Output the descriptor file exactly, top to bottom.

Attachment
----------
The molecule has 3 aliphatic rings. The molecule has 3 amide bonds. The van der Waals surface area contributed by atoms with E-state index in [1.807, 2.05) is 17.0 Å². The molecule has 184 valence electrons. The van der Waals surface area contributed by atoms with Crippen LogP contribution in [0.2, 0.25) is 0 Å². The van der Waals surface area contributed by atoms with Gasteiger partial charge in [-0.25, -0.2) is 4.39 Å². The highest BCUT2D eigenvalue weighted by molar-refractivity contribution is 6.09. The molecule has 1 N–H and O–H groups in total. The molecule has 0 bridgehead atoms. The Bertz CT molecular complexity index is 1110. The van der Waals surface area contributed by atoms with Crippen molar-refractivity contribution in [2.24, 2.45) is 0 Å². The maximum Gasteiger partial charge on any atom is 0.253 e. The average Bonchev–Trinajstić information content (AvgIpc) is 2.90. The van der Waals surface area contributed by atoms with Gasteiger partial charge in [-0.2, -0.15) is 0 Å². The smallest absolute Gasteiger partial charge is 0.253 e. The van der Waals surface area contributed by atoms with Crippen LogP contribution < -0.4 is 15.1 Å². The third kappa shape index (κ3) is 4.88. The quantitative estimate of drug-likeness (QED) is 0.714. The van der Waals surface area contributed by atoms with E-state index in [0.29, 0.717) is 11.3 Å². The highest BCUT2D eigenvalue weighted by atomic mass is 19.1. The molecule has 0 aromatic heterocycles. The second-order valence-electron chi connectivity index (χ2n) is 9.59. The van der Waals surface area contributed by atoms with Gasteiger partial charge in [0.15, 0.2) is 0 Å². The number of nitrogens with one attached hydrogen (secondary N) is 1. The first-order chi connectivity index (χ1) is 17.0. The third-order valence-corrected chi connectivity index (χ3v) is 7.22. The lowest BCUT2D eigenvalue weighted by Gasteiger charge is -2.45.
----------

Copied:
The molecule has 3 aliphatic rings. The molecule has 3 amide bonds. The van der Waals surface area contributed by atoms with E-state index in [1.807, 2.05) is 17.0 Å². The molecule has 184 valence electrons. The van der Waals surface area contributed by atoms with Crippen LogP contribution in [0.2, 0.25) is 0 Å². The van der Waals surface area contributed by atoms with Gasteiger partial charge in [-0.25, -0.2) is 4.39 Å². The highest BCUT2D eigenvalue weighted by molar-refractivity contribution is 6.09. The molecule has 1 N–H and O–H groups in total. The molecule has 0 bridgehead atoms. The Bertz CT molecular complexity index is 1110. The van der Waals surface area contributed by atoms with Crippen molar-refractivity contribution in [2.24, 2.45) is 0 Å². The maximum Gasteiger partial charge on any atom is 0.253 e. The average Bonchev–Trinajstić information content (AvgIpc) is 2.90. The van der Waals surface area contributed by atoms with Gasteiger partial charge in [-0.2, -0.15) is 0 Å². The smallest absolute Gasteiger partial charge is 0.253 e. The van der Waals surface area contributed by atoms with Crippen LogP contribution < -0.4 is 15.1 Å². The third kappa shape index (κ3) is 4.88. The quantitative estimate of drug-likeness (QED) is 0.714. The van der Waals surface area contributed by atoms with E-state index in [0.29, 0.717) is 11.3 Å². The highest BCUT2D eigenvalue weighted by atomic mass is 19.1. The molecule has 0 aromatic heterocycles. The second-order valence-electron chi connectivity index (χ2n) is 9.59. The van der Waals surface area contributed by atoms with Gasteiger partial charge in [0.15, 0.2) is 0 Å². The number of nitrogens with one attached hydrogen (secondary N) is 1. The first-order chi connectivity index (χ1) is 17.0. The third-order valence-corrected chi connectivity index (χ3v) is 7.22. The lowest BCUT2D eigenvalue weighted by Gasteiger charge is -2.45.